Wednesday, September 22, 2010

The Three-Minute Solution

I had about a dozen books checked out from the library. And renewed. Twice. I read them. And I read them to my children. And we reread a few of them. I hesitated turning them back in because I had been procrastinating the act of writing them in my reading journal.

You know, the title, author, illustrator, publisher, year published, summary, and a quick "how'd I like it." Once I sat down to actually write the info down, it took me about 33 minutes to list the 11 books, three minutes per book.

I asked myself, "So why do I put it off knowing that I'm going to create a 30-60 minute chore that will need to be done later?" And the solution is to take the one-two books that I read each night, and take 3-6 minutes to quickly jot the info down. Problem solved!

No more hour-long sessions looking back through the adored books. And another plus is that my evaluation of each book is fresh in my mind. However, writing up a summary weeks later does offer the slight advantage of knowing whether or not the book has real staying power. These are the books I had. And the ones in bold are the ones we read more than once (the ones with staying power).

How to Analyze a Picture Book with a Story Board


  • Moosekitos, A Moose Family Reunion by Margie Palatini; ill. Henry Cole; Hyperion Books; 2004; 
    • Lots of puns, rhymes, and synonyms. A perfectly perfect read aloud. (1002 words)
  • Pumpkin Soup by Helen Cooper; A Sunburst Book, Farrar Straus Giroux; 1998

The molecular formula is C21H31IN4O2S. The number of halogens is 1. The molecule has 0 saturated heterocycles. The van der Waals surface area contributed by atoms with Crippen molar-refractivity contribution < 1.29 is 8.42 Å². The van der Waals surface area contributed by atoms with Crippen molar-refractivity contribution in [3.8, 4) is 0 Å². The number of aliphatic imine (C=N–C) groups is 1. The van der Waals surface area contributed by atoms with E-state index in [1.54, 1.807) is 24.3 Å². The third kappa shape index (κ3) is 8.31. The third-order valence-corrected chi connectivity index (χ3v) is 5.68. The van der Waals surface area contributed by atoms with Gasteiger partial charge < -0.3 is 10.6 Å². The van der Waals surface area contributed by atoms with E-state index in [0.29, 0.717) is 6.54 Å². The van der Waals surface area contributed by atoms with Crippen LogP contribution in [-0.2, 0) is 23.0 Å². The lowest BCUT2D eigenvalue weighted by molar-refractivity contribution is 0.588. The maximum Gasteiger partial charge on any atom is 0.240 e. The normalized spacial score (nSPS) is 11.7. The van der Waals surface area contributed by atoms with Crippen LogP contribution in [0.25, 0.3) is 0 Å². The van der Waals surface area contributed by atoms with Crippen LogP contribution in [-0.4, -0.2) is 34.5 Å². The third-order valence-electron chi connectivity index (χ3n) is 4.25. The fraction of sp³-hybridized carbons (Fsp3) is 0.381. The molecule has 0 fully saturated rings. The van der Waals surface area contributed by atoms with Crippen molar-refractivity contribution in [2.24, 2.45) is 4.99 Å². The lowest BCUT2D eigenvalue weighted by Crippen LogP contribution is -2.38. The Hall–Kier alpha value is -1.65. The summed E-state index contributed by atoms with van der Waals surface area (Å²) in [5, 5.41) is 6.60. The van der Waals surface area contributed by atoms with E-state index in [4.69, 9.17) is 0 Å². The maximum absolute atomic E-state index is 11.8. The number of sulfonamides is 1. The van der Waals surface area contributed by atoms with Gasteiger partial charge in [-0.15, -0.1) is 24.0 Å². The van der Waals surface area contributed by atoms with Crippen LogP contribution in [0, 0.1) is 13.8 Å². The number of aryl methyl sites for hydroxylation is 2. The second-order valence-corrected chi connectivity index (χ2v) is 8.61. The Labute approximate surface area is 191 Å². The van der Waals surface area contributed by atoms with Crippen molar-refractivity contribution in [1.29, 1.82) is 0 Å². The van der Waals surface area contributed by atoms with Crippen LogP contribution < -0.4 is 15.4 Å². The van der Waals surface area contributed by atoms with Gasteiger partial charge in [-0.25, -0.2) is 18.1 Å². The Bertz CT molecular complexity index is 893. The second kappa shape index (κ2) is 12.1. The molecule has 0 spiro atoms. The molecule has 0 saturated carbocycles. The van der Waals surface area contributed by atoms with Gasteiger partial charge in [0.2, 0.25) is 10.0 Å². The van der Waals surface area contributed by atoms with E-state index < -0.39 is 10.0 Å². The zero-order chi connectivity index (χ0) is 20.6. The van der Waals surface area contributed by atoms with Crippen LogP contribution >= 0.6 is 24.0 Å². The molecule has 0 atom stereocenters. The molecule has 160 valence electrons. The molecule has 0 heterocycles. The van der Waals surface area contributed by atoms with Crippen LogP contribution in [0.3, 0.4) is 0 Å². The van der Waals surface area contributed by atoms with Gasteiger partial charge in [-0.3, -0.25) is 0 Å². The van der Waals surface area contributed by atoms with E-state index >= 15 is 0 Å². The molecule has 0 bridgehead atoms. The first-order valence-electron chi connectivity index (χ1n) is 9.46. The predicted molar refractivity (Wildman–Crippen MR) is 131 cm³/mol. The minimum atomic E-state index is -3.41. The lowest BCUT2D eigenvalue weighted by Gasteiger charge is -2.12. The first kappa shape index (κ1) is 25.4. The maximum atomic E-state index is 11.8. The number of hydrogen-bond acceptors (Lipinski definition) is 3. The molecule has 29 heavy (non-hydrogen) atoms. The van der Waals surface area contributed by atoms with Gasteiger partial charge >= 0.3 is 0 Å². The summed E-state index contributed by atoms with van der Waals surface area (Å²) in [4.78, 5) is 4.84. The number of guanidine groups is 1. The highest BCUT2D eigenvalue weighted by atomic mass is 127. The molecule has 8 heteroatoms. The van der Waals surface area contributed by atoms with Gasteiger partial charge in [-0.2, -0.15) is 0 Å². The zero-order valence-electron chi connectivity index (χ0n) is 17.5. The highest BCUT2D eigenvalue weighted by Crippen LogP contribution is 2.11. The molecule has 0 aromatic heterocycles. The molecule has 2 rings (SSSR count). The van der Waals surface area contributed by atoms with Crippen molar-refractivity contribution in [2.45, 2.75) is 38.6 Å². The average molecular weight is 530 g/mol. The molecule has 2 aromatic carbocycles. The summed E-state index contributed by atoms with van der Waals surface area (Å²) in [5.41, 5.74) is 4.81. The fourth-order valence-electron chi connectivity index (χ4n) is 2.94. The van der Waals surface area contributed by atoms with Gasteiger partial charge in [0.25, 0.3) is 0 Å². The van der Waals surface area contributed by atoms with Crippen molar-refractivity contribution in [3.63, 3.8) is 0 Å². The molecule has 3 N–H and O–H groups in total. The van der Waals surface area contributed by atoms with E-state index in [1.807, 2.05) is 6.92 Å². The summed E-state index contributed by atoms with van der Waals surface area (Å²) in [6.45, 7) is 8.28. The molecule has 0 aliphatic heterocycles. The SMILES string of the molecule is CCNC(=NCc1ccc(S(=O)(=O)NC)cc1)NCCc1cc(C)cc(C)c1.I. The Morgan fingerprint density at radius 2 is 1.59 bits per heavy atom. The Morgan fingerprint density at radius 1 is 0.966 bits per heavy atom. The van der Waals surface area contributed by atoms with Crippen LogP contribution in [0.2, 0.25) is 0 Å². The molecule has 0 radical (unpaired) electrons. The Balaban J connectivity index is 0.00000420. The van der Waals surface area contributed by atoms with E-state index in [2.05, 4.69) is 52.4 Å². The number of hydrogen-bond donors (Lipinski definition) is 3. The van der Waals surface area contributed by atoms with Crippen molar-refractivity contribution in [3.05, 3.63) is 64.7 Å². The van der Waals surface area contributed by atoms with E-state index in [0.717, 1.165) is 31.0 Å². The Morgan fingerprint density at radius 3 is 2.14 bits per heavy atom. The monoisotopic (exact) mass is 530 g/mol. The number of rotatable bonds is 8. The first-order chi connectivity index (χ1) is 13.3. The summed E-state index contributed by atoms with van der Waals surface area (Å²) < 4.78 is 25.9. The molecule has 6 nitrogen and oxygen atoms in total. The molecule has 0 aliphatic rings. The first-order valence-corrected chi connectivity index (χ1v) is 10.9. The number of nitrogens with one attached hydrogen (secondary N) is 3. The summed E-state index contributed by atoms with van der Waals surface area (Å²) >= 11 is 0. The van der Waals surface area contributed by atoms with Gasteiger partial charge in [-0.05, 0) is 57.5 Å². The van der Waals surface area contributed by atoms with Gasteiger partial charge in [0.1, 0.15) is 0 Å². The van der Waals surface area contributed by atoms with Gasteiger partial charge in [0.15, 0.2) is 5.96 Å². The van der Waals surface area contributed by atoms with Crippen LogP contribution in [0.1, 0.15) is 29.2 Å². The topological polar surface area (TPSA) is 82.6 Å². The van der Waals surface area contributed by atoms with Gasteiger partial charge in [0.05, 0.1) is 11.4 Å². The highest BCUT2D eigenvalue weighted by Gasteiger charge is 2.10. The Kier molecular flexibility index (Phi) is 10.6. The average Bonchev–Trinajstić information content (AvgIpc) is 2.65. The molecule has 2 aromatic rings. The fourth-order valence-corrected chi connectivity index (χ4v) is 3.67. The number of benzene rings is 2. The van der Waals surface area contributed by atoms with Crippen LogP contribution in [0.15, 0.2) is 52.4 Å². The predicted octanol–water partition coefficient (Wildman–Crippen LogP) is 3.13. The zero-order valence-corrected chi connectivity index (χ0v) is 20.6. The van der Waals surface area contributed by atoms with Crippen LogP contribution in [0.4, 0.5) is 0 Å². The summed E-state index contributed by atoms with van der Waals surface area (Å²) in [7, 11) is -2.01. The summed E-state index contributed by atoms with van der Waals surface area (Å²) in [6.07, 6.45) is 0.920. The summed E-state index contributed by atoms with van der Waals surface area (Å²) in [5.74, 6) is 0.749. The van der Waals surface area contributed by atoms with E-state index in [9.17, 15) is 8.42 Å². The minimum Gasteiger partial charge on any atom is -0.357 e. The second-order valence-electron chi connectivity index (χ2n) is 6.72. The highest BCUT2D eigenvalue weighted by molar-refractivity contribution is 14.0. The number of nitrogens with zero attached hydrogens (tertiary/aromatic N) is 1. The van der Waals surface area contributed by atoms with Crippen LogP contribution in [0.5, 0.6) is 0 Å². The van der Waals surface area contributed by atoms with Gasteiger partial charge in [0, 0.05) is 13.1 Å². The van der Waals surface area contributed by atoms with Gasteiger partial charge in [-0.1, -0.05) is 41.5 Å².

• Fun. A good read for fall, or a baking or sharing theme. (750 words)
  • Miss Rumphius by Barbara Cooney; Viking Press; 1982
    • Kind of long, kids didn't want to read it. Adorable and timeless. (1243 words)
  • Matthew's Dragon by Susan Cooper; ill. Jos. A. Smith; Aladdin paperbacks, an imprint of Simon & Schuster; 1991
    • Kind of long, my 6-yr.-old loved it. (word count n/a)
  • Tuff Fluff, The Case of Duckie's Missing Brain by Scott Nash; Candlewick Press; 2004
    • Funny, different, silly, long, engaging. A wonderful mystery. (2060 words)
  • Once Upon a Twice by Denise Doyen; Random House; 2009
    • Cute, short, very fun to read, quirky, vocabulary-rich, told in nonsense verse. (555 words)
  • Pemba Sherpa by Olga Cossi; ill. Gary Bernard; Odyssey Books, a division of The Ciletti Publishing Group, Inc.; 2009
    • Based on a true story, long, shows strength of girls, and helping and humility, long. (1951 words)
  • Angel Girl by Laurie Friedman; ill. Ofra Amit; Carol Rhoda Books; 2008
    • So touching that I cried. That's rare. Long. (1391 words)
  • The Library Dragon by Carmen Agra Deedy; ill. Michael P. White; Peachtree; 1994
    • Lots of puns, word play, synonyms. Very fun. One of my favorites! (983 words)
  • The Magic Hat by Mem Fox; ill. Tricia Tusa; Voyager Books, Harcourt, Inc.; 2002
    • Short, good read-aloud, good for predicting (goes with page turns), uses a rhyming refrain. (305 words)
  • Wilfrid Gordon McDonald Partridge by Mem Fox; ill. Julie Vivas; Kane Miller, a division of EDC publishing; 1985
    • Sweet, touching, timeless. And a little humor, too. (629 words)
So there you have it. Now I've got to read to my kids! Good night!

How to Analyze a Picture Book with a Story Board



  1. Thanks for the list! I didn't even need to ask Twitter, I could have just come here first!

  2. I love the Mooskito series! Will check out some of the others, but I only went to the library yesterday. Have you timed the same thing on Goodreads, then you have a picture of the book too? If you only write one line, you don't need to write title, author all done for you. Then cut and paste into your blog. Worth a try.

  3. I'll definitely check out Goodreads. Thanks for the suggestion.


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